Laura Sweany wrote:
I am designing a public orchard/food forest in Seattle, and there is a desire in our group to include some unusual (but still productive!) trees in our orchard system. We have space for one more, and the choices are down to a medlar or a persimmon. I am hoping that folks with experience with either (or both) will weigh in on which are more productive in our maritime Pacific Northwest region. I need an answer by Sunday, May 8. Thanks in advance for your input!
for large harvest from a small tree, an Asian persimmon (Diosypros kaki) is hard to beat. medlars are also productive, but no match for a persimmon. American persimmon (D. virginiana) trees are bigger, and not quite so productive as the Asian species.
and all three of those are plenty weird, and very tasty. medlars really have to turn to mush before they're very palatable. persimmons depend on variety, but some of them also need to be just shy of rotting before they lose their intense astringency.
juice from unripe persimmons is also fermented to make a dye. doesn't require any mordant, preserves wood, darkens in the sun instead of bleaching, waterproofs fabric... great stuff. called kakishibu.
I like medlars and persimmons, but if I had to choose I would go with a persimmon.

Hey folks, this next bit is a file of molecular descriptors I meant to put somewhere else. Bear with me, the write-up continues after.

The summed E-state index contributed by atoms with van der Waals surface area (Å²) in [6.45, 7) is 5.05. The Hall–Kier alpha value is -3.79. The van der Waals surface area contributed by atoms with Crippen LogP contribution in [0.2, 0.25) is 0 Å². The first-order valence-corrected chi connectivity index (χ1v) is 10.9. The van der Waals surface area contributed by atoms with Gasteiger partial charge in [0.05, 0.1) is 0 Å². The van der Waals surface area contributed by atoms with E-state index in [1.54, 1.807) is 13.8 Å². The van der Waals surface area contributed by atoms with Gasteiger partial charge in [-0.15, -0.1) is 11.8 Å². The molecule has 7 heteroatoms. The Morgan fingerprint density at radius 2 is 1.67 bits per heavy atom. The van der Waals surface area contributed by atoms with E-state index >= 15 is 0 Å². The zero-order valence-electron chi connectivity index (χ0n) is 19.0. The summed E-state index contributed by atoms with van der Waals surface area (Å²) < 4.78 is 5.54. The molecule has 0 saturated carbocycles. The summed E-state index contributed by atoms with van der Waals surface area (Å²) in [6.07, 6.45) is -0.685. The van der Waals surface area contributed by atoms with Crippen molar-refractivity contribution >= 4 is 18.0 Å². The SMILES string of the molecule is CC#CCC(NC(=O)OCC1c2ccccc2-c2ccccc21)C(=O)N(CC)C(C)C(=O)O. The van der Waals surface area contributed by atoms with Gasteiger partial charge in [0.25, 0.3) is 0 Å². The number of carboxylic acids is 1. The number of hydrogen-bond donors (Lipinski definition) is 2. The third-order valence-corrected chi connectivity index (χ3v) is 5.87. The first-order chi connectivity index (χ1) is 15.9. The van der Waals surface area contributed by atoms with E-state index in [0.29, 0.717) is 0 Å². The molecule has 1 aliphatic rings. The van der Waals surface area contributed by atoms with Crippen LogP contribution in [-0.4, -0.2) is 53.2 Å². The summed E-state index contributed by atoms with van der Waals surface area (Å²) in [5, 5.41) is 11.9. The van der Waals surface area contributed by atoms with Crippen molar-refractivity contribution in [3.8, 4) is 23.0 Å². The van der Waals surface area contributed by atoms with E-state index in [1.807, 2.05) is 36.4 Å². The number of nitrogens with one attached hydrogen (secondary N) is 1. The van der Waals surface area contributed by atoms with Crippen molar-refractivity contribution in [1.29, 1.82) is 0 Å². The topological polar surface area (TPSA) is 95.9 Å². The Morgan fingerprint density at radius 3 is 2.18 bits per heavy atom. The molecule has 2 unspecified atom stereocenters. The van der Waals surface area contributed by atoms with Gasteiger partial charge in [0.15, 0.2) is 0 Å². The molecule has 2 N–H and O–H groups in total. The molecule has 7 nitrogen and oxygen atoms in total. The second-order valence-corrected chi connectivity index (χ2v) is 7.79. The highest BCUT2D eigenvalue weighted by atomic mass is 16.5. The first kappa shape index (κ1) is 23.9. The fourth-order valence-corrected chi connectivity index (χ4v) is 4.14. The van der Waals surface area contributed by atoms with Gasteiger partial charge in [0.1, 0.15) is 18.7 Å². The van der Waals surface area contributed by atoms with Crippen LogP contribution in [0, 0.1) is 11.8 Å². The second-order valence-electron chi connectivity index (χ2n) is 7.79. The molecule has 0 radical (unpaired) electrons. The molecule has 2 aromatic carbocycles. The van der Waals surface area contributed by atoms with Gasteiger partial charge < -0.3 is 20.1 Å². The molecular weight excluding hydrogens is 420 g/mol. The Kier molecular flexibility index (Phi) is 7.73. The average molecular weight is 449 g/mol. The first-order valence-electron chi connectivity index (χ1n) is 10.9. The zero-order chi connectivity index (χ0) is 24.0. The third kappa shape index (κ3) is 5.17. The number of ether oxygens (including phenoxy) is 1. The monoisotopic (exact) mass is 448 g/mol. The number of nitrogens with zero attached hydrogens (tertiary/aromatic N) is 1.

I guess you can't wait for fall, but there's a mature and productive medlar in the Washington Park Arboretum, as well as at least one fruiting persimmon in the arboretum's Japanese Garden.
I'll also second Mt.goat's statement: I've had fewer problems with medlars than persimmons, but haven't had much trouble with either.
there's also a hybrid between the two species available. called Nikita's Gift the one place I've seen it for sale. mine is young and hasn't fruited yet, but it's supposed to be about as productive as D. kaki and hardy to -10 Fahrenheit. you'll probably pay a few more dollars for one of those, but it might be your best bet.
PNW is still a pretty broad area.
absolutely. where I'm at is really the top of the Willamette Trough, and we get milder winters and more heat units than most other places west of the Cascades in Washington. Seattle's got some weirdness. the Sound and lakes moderate things substantially, all the asphalt and concrete warm things up, and two mountain ranges protect it from extreme weather.
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